A Michigan man and two friends cashed a 10-Cent Rainbow 6 wager worth a record $414,166 at Gulfstream Park Jan. 7.
It wasn't until a week ago that Mark Haidar of Dearborn started playing Gulfstream’s Rainbow 6 wager while on a visit to South Florida. Seven days later, Haidar and his buddies were reveling in being the ones to take down the innovative and unique wager with a $1,323 part-wheel ticket.
Haidar and his friends played the Rainbow 6 at Northville Downs, approximately 30 minutes from Detroit. The winning payoff was the biggest in the history of the dime wager, which was introduced for the 2011 meet and requires bettors to have the only unique ticket with the winners of the last six races on the program.
“It’s a great bet that Gulfstream started,” said Haidar, an attorney. “I will play the $2 Pick 6’s sometimes, but if you’re not a big bettor you really don’t feel like you have a chance. I mean, my 10-cent ticket would have cost $27,000. With the 10-cent bet people can compete without being a big bettor. You can really spread your ticket out.”
The only race Haidar and his friends singled was the seventh race, which was won by track-record holder and second time starter Discreet Dancer.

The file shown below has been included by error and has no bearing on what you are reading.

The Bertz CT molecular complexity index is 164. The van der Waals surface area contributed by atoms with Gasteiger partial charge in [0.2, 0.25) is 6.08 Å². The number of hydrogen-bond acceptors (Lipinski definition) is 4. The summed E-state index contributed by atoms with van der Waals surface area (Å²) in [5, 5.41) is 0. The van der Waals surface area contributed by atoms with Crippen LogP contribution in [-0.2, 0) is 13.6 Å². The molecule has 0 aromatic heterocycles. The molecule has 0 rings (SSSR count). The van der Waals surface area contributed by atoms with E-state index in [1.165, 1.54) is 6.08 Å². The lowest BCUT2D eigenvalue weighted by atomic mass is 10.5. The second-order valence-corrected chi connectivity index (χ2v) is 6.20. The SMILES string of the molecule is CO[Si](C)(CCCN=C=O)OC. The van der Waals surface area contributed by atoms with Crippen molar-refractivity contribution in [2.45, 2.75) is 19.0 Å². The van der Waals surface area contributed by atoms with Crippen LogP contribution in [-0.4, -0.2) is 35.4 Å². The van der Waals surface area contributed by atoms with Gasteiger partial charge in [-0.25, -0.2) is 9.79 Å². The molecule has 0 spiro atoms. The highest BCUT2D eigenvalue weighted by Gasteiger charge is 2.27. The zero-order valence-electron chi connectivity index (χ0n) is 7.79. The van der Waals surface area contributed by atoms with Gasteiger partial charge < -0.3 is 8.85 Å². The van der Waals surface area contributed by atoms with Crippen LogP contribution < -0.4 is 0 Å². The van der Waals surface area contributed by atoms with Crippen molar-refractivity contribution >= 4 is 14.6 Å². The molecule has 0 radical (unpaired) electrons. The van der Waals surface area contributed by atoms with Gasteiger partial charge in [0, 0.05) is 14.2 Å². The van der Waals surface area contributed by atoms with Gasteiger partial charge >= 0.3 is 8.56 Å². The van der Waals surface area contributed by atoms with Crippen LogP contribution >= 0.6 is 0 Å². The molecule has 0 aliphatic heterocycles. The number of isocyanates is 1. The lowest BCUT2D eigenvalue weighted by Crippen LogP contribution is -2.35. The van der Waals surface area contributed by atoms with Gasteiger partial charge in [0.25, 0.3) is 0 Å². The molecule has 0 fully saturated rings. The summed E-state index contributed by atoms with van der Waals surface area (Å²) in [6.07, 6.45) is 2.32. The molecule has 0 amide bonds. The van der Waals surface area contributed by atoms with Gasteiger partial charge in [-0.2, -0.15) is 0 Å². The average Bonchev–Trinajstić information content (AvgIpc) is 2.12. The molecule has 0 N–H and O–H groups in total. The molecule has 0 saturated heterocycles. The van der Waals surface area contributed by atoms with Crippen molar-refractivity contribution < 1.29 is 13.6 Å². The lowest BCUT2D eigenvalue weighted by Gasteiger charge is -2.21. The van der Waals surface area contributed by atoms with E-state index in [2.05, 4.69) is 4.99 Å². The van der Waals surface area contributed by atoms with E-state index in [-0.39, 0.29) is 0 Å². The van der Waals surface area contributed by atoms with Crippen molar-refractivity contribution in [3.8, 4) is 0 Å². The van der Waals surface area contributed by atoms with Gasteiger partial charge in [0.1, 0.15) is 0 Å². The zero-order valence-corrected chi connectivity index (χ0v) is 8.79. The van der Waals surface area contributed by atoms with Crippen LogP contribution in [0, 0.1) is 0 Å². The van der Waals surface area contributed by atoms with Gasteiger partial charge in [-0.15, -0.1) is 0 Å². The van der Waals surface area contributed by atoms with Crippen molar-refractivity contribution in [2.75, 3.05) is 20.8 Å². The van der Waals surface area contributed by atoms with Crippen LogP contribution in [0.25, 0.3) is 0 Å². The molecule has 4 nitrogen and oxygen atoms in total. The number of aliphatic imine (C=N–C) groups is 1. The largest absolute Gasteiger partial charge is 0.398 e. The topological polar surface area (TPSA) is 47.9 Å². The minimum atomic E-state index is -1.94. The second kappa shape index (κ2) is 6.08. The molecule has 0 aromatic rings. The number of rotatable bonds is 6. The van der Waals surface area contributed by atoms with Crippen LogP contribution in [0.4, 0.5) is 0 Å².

“After I realized how the bet worked last weekend I got back (to Dearborn) and played it on my own the first day for less than $200,” Haidar said. “I called my friend the next day and we put $400 into it and had four (winners) that day. Then I called him back and said we needed to spread a little more money. He called another buddy and we had three the next day, but we had all three of the other ones get beat at the wire.
“So Saturday we got together again and I figured our ticket would cost somewhere between $1,000 and $1,800. I told the guys we had to have one single and I thought (Discreet Dancer) was the horse most likely to single. He had as good as connections as you can find, jockey John Velazquez and trainer Todd Pletcher. The only thing was he was stretching out for the first time from 5 ½ furlongs to a mile. But it was only one turn and you had to take a chance.”
After having the first five winners on his ticket, Haidar said he waited for track handicappers Ron Nicoletti and Jessica Pacheco to announce what horses were alive in the final race.
“We had six in the final race,” Haidar recalled. “Once they said there were six horses alive, I started calling out our numbers before they did. I felt pretty good about then.”